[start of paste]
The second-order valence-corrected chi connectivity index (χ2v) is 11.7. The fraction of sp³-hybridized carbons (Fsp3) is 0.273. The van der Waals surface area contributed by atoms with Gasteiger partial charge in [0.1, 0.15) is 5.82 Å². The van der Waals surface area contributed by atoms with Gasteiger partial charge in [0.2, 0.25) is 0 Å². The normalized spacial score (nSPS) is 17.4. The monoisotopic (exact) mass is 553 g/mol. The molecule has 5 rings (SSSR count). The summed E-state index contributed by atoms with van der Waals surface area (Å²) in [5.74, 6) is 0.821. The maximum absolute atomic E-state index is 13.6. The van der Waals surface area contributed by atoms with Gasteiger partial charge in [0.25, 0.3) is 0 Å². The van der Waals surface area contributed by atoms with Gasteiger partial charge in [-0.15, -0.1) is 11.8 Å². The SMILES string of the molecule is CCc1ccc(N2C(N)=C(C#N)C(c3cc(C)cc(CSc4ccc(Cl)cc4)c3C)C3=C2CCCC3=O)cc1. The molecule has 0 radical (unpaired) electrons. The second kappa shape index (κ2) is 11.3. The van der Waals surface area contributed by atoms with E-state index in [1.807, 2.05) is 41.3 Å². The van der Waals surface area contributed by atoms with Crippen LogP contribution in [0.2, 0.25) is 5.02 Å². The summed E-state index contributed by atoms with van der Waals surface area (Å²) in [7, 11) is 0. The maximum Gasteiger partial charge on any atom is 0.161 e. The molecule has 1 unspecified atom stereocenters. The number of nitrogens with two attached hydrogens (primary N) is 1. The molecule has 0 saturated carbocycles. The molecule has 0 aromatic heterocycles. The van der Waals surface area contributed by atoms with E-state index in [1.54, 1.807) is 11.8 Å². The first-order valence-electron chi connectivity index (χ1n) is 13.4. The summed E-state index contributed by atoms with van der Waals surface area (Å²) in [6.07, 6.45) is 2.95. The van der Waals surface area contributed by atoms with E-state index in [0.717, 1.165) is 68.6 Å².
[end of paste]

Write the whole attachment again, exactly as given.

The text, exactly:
The second-order valence-corrected chi connectivity index (χ2v) is 11.7. The fraction of sp³-hybridized carbons (Fsp3) is 0.273. The van der Waals surface area contributed by atoms with Gasteiger partial charge in [0.1, 0.15) is 5.82 Å². The van der Waals surface area contributed by atoms with Gasteiger partial charge in [0.2, 0.25) is 0 Å². The normalized spacial score (nSPS) is 17.4. The monoisotopic (exact) mass is 553 g/mol. The molecule has 5 rings (SSSR count). The summed E-state index contributed by atoms with van der Waals surface area (Å²) in [5.74, 6) is 0.821. The maximum absolute atomic E-state index is 13.6. The van der Waals surface area contributed by atoms with Gasteiger partial charge in [0.25, 0.3) is 0 Å². The van der Waals surface area contributed by atoms with Gasteiger partial charge in [-0.15, -0.1) is 11.8 Å². The SMILES string of the molecule is CCc1ccc(N2C(N)=C(C#N)C(c3cc(C)cc(CSc4ccc(Cl)cc4)c3C)C3=C2CCCC3=O)cc1. The molecule has 0 radical (unpaired) electrons. The second kappa shape index (κ2) is 11.3. The van der Waals surface area contributed by atoms with E-state index in [1.807, 2.05) is 41.3 Å². The van der Waals surface area contributed by atoms with Crippen LogP contribution in [0.2, 0.25) is 5.02 Å². The summed E-state index contributed by atoms with van der Waals surface area (Å²) in [7, 11) is 0. The maximum Gasteiger partial charge on any atom is 0.161 e. The molecule has 1 unspecified atom stereocenters. The number of nitrogens with two attached hydrogens (primary N) is 1. The molecule has 0 saturated carbocycles. The molecule has 0 aromatic heterocycles. The van der Waals surface area contributed by atoms with E-state index in [1.54, 1.807) is 11.8 Å². The first-order valence-electron chi connectivity index (χ1n) is 13.4. The summed E-state index contributed by atoms with van der Waals surface area (Å²) in [6.07, 6.45) is 2.95. The van der Waals surface area contributed by atoms with E-state index in [0.717, 1.165) is 68.6 Å².